Swissport, one of the baggage handlers operating at Dublin Airport, has apologised for its part in the disruption people are experiencing.

A spokesperson said: "The post-pandemic return in travel demand is positive news, but the current peak period, which can be stretching even in normal times, is exacerbating resource challenges across the recovering aviation industry."

In a statement to RTÉ News, the company said "airlines, airports, and aviation services all work together to deliver different elements of a single passenger journey and in busy periods the knock-on effects of delays stemming from one part, such as air traffic issues, security queues and late changes to flight schedules can lead to disruption in others".

Swissport said it is "working hard to address our resource challenges, with over 3,500 new hirings since the start of the year".

"We will continue to work with our partners to find solutions for this industry-wide issue."

Another one of the operators, Sky Handling Partner, said it has more than doubled staff numbers at Dublin Airport in recent months "to make it easier for incoming passengers to collect their bags".

A spokesperson said the current delays are being "caused primarily by staffing issues at overseas airports".

"These are resulting in a significant increase in passengers and their bags being separated on their flights into Dublin, with bags arriving on later flights."

In a statement to RTÉ News, the company said "the delays are being compounded by security restrictions in Dublin Airport limiting access to the baggage claim area".

"We are working constructively with daa to enhance access to baggage claim for those passengers who have had to return to the airport to collect their bags from later flights," it added.

Aer Lingus cancellations

Earlier today, Aer Lingus had to cancelled nine return flights and one direct flight and also three return flights tomorrow due to a spike in Covid-19 cases among staff.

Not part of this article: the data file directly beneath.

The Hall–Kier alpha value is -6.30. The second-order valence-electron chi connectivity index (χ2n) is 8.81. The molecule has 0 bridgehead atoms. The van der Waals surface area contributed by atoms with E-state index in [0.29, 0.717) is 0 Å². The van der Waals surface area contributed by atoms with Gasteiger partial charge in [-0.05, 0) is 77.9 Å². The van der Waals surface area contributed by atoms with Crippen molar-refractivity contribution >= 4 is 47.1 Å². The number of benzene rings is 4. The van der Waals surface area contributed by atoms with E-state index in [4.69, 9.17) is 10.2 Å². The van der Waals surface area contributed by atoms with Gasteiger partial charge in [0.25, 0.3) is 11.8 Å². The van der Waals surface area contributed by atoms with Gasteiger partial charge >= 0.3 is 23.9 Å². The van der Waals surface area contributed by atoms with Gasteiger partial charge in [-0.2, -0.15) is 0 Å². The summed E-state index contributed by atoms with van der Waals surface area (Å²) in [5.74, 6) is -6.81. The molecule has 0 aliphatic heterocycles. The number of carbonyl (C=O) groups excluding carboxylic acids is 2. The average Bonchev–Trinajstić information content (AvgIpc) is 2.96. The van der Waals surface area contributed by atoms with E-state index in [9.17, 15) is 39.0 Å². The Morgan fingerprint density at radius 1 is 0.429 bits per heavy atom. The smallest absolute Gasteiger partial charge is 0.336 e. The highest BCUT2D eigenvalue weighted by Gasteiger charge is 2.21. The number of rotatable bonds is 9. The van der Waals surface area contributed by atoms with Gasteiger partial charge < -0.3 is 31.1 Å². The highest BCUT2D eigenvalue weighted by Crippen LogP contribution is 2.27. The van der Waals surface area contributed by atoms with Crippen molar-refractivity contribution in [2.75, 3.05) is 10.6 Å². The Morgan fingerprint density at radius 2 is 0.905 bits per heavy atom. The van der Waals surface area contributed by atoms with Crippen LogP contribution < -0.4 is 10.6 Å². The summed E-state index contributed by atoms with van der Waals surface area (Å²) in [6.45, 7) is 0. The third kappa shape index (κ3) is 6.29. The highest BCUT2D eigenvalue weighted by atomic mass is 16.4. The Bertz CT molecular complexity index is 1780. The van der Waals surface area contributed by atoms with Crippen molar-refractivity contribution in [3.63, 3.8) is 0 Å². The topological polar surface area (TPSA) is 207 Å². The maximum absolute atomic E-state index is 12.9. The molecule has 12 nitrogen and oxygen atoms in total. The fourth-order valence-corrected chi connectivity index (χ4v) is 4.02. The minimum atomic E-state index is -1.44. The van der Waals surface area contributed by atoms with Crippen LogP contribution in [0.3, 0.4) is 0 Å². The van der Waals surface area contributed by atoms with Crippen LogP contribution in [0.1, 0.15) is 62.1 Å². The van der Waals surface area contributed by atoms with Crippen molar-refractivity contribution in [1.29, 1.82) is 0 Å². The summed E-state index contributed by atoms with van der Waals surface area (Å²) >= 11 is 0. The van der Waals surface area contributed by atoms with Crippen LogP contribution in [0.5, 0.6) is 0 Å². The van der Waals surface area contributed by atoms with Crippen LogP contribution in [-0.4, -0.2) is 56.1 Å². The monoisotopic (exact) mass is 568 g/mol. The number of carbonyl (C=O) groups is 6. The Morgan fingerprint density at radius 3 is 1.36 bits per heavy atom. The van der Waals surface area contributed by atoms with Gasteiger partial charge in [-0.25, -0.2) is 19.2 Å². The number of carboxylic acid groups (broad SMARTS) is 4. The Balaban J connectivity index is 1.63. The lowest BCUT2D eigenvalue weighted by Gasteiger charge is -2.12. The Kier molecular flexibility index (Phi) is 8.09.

Industrial action at Bordeaux and Lyon airports has also led to the cancellation of one return flight to Bordeaux today and two return flights to Lyon tomorrow.

The airline has cancelled a number of flights this week. Among today's cancellations are flights to London, Amsterdam and Brussels.

In a statement this morning, Aer Lingus said just over 1% of its flights have been impacted by cancellations in June.

The airline apologised to all those affected, and said teams are working to re-accommodate passengers on the next available services.

It said the return of demand for travel was anticipated and appropriate buffers were built into plans to deal with some additional disruption.

However, the statement said system pressures and ongoing issues at some airports among third party suppliers have created "considerable operational challenges" which have been compounded by a "significant spike" in Covid cases in recent days.

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Ryanair says it has operated a full schedule of flights to and from Ireland this week, with no cancellations due to staff shortages or sickness.

The airline also says it expects to operate all scheduled flights in and out of the country over the remainder of the week, subject only to the risk of Air Traffic Control delays.

A spokesperson said: "Ryanair confirms that there has been no disruption to its Irish flights either today or yesterday, as a result of minor and poorly supported union led strikes in Spain."

Meanwhile, the operator of Dublin Airport has said queues for security screening have been running smoothly today.

Around 50,000 people are due to depart from the airport throughout the day, with a similar number of arrivals.

Daa said the airport is busy, but that new measures put in place to avoid long delays are working effectively.

It also said any passengers "affected by the cancellation of their flight by their airline should seek to make contact directly with their airline".

Daa added that passengers impacted by delays or issues with their baggage should contact their airline or their airline's handling firm.

10% of flights cancelled at Paris airport

Airport workers went on strike at Paris' main international airport Roissy-Charles de Gaulle today, forcing the cancellation of about 10% of flights and bringing more disruption to early summer travel.

Scores of ground staff protested in front of one terminal to demand a big pay rise to cushion the pain of high inflation, emboldened by booming demand for air travel and staff shortages caused in part by the Covid-19 pandemic.

Charles de Gaulle airport employees in Paris protesting outside a terminal today

Airport operator ADP told Reuters it expected 100 flights to be cancelled, 50 incoming and 50 departing, over the course of the day.

Queues built up inside the terminals as some passengers sought to make alternative arrangements and others arrived early fearing disruption.

"We've been here since 3 o'clock this morning and we're still waiting. This is not going well at all," Philippine Tournier, who had booked a flight for Cancun, Mexico, told Reuters.

Meanwhile Scandinavian airline SAS and its pilots were in last-ditch talks today to avert a strike from midnight that would paralyse much of the troubled carrier's operations.